Alien Mac Kitty has found her own lane as a rapper while honoring her father Cougnut, one of the first and most distinctive San Francisco rappers on wax. (Beth LaBerge/KQED)
Editor’s note: This story is part of That’s My Word, KQED’s year-long exploration of Bay Area hip-hop history, with new content dropping all throughout 2023.
In San Francisco rap circles, Cougnut is a name spoken with reverence.
Black C of RBL Posse called the late rapper “the top dog” in a Thizzler interview. On his Native Sonz podcast, artist manager D.E.O. said that “he regulated shit” and brought peace to the streets. “There might not be the hip-hop scene in San Francisco if not for Cougnut,” added rapper Dregs One.
But to Mariah Fields, a.k.a. Alien Mac Kitty (A.M.K), Cougnut was just Dad. As a young child in the ’90s, she had some indication that her charismatic, funny father, Ronald, was somebody. But she had no idea that he was a voice for the City’s underworld, and that his gravelly raps empowered those who survived incarceration and violence. She didn’t know that Cougnut and his group I.M.P. were among the first Frisco rappers on wax in the late ’80s, and that fans across the Bay Area considered them icons.
“He’s my dad, so I’m not knowing the hype around it — it would just annoy me,” Alien Mac Kitty says of her childhood. “But over time I could just tell by the way people gravitated towards him that he was an important person. … It was just hard when we had our time and then people would come up like, ‘Oh my God, Cougnut.’ Like, back off, get away from my dad, get away from me.”
Now grown up and a rising rapper herself, Alien Mac Kitty has a different appreciation of Cougnut’s artistry, and is on a mission to carry on his legacy while making her own mark.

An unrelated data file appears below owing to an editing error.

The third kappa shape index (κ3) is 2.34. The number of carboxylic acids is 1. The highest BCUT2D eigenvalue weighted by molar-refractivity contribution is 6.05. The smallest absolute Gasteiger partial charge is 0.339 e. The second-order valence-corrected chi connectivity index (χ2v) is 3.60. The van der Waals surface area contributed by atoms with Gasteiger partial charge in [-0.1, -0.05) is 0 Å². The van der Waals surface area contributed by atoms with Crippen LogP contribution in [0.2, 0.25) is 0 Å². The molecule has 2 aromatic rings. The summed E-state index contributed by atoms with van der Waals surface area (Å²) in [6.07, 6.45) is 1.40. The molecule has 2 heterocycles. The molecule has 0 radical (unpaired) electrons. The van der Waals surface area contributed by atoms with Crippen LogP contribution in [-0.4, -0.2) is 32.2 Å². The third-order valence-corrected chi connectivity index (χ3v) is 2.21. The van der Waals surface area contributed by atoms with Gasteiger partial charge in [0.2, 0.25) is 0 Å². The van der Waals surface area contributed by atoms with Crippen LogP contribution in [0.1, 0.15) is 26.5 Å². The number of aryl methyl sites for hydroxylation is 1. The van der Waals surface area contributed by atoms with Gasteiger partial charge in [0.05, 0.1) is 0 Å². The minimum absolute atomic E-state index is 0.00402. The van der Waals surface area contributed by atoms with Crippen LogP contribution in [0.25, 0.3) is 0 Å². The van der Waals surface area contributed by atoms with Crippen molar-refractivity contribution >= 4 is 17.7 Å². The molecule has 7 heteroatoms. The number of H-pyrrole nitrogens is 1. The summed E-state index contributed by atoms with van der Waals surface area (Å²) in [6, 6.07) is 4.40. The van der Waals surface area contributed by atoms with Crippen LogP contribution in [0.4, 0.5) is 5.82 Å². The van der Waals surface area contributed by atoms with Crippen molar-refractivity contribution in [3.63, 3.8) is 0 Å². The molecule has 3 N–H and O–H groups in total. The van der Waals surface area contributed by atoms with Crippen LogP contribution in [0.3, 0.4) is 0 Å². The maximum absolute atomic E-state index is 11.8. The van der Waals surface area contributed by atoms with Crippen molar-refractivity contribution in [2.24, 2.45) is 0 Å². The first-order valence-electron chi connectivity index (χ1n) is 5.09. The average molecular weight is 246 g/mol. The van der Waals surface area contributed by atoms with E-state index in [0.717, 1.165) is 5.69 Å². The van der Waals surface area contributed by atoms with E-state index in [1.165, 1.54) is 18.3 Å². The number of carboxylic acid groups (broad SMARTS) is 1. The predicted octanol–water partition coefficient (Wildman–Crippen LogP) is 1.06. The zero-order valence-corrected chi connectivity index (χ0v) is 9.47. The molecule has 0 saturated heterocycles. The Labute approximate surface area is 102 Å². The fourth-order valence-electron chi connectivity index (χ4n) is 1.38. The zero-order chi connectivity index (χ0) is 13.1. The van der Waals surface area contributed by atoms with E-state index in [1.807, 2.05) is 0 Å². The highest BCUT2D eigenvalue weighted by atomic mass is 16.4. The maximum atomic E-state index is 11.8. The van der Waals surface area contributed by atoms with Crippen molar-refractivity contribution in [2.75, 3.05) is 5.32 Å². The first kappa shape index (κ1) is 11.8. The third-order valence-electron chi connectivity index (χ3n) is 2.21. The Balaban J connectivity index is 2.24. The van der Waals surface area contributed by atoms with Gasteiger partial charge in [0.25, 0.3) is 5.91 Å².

Star power runs in the Fields family, and it’s hard to miss Alien Mac Kitty when we meet on a weekday afternoon for veggie burgers in the Haight. True to her name, her vibe is Hello Kitty meets Mac Dre: she wears psychedelic prints, silver cowboy boots and a fur coat, and waist-length, pink braids frame her neon-pink pout. Alien Mac Kitty’s music has a similarly adventurous, let-your-freak-flag-fly flavor — on a first listen, it’s a far cry from her dad’s stone-cold gangster lyrics and villainous delivery. But there are shared qualities between father and daughter, including a willingness to absolutely go for it — to commit to a captivating, edgy persona, and to explore taboos.
“I could only imagine if he were here, what type of mentor he would be and how he would guide me,” A.M.K says. “Gosh, he was way ahead of his time, and his style is just unmatched, and never could be duplicated.”
Healing grief through music
Surprisingly, even though I.M.P.’s iconic 1995 album Ill Mannered Playas came out during her childhood, Alien Mac Kitty didn’t listen to Cougnut’s music until she was an adult. As a kid growing up in the Fillmore, she wasn’t allowed to listen to it — her dad’s preferred subject matter of ruthless street life was not exactly PG. After Cougnut died in a car crash in 2001, when A.M.K was just 11 years old, grief made revisiting his discography unbearable. That feeling was compounded by the loss of Alien Mac Kitty’s mother, Gloria, a visual artist, in 2009.
“It actually took me about 17 years to visit his gravestone,” says A.M.K. “I ran from that for so long because I was afraid. But when I finally went and visited him, it brought me closure and I saw how peaceful things were.”
When A.M.K finally listened to Cougnut’s music in her 20s, she was able to see her dad in a new light. She admires his vivid storytelling on I.M.P’s 1989 “I’m Rollin’,” and gets amped to the aggression of 1995’s “Boots Laced Tight.” “Tell Me Something Good” — a 1994 Cougnut single from Master P’s West Coast Bad Boyz compilation — shows an unusually vulnerable side of the rapper, where he laments cycles of violence and mourns friends gone too soon.
“I have my mom’s diary writings and I have my dad’s music, so I want to try to figure him out,” she says. “I want to try to get to know him. So what’s in his mind? I listen to his music and I feel like we have a lot of similarities, and that’s all I have.”
For years, Alien Mac Kitty didn’t think of herself as a rapper. Her paintings were her first love — when we meet, she’s wearing a self-made button with a drawing of a cool alien girl with three eyes and pink hair. Rap is “something I’ve always wanted to do at the right time, but I just didn’t want to recreate my dad,” she says.